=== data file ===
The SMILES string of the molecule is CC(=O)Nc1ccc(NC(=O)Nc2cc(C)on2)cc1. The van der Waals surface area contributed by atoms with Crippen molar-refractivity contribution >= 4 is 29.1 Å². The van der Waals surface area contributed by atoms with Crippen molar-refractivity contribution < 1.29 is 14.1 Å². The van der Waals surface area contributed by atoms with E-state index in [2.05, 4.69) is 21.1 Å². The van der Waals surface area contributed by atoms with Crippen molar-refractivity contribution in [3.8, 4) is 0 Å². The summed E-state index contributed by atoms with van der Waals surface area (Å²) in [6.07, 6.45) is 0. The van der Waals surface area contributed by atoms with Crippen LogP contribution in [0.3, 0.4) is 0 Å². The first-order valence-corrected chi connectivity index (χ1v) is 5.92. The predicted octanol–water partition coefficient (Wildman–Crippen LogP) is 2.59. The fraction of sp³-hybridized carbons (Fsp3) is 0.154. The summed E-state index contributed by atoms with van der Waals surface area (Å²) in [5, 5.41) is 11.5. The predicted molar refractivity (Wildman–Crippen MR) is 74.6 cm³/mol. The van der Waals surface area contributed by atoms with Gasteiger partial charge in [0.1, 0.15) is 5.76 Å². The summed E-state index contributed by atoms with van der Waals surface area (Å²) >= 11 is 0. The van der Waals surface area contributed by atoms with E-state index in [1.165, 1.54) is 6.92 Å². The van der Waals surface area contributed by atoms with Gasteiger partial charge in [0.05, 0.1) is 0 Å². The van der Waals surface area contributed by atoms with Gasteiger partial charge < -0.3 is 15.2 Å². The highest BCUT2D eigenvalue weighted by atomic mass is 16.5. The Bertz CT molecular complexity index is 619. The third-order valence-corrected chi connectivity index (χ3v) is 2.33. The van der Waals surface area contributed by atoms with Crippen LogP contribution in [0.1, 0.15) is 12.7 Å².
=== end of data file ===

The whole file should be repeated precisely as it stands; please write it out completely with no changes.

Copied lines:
The SMILES string of the molecule is CC(=O)Nc1ccc(NC(=O)Nc2cc(C)on2)cc1. The van der Waals surface area contributed by atoms with Crippen molar-refractivity contribution >= 4 is 29.1 Å². The van der Waals surface area contributed by atoms with Crippen molar-refractivity contribution < 1.29 is 14.1 Å². The van der Waals surface area contributed by atoms with E-state index in [2.05, 4.69) is 21.1 Å². The van der Waals surface area contributed by atoms with Crippen molar-refractivity contribution in [3.8, 4) is 0 Å². The summed E-state index contributed by atoms with van der Waals surface area (Å²) in [6.07, 6.45) is 0. The van der Waals surface area contributed by atoms with Crippen LogP contribution in [0.3, 0.4) is 0 Å². The first-order valence-corrected chi connectivity index (χ1v) is 5.92. The predicted octanol–water partition coefficient (Wildman–Crippen LogP) is 2.59. The fraction of sp³-hybridized carbons (Fsp3) is 0.154. The summed E-state index contributed by atoms with van der Waals surface area (Å²) in [5, 5.41) is 11.5. The predicted molar refractivity (Wildman–Crippen MR) is 74.6 cm³/mol. The van der Waals surface area contributed by atoms with Gasteiger partial charge in [0.1, 0.15) is 5.76 Å². The summed E-state index contributed by atoms with van der Waals surface area (Å²) >= 11 is 0. The van der Waals surface area contributed by atoms with E-state index in [1.165, 1.54) is 6.92 Å². The van der Waals surface area contributed by atoms with Gasteiger partial charge in [0.05, 0.1) is 0 Å². The van der Waals surface area contributed by atoms with Gasteiger partial charge < -0.3 is 15.2 Å². The highest BCUT2D eigenvalue weighted by atomic mass is 16.5. The Bertz CT molecular complexity index is 619. The third-order valence-corrected chi connectivity index (χ3v) is 2.33. The van der Waals surface area contributed by atoms with Crippen LogP contribution in [0.1, 0.15) is 12.7 Å².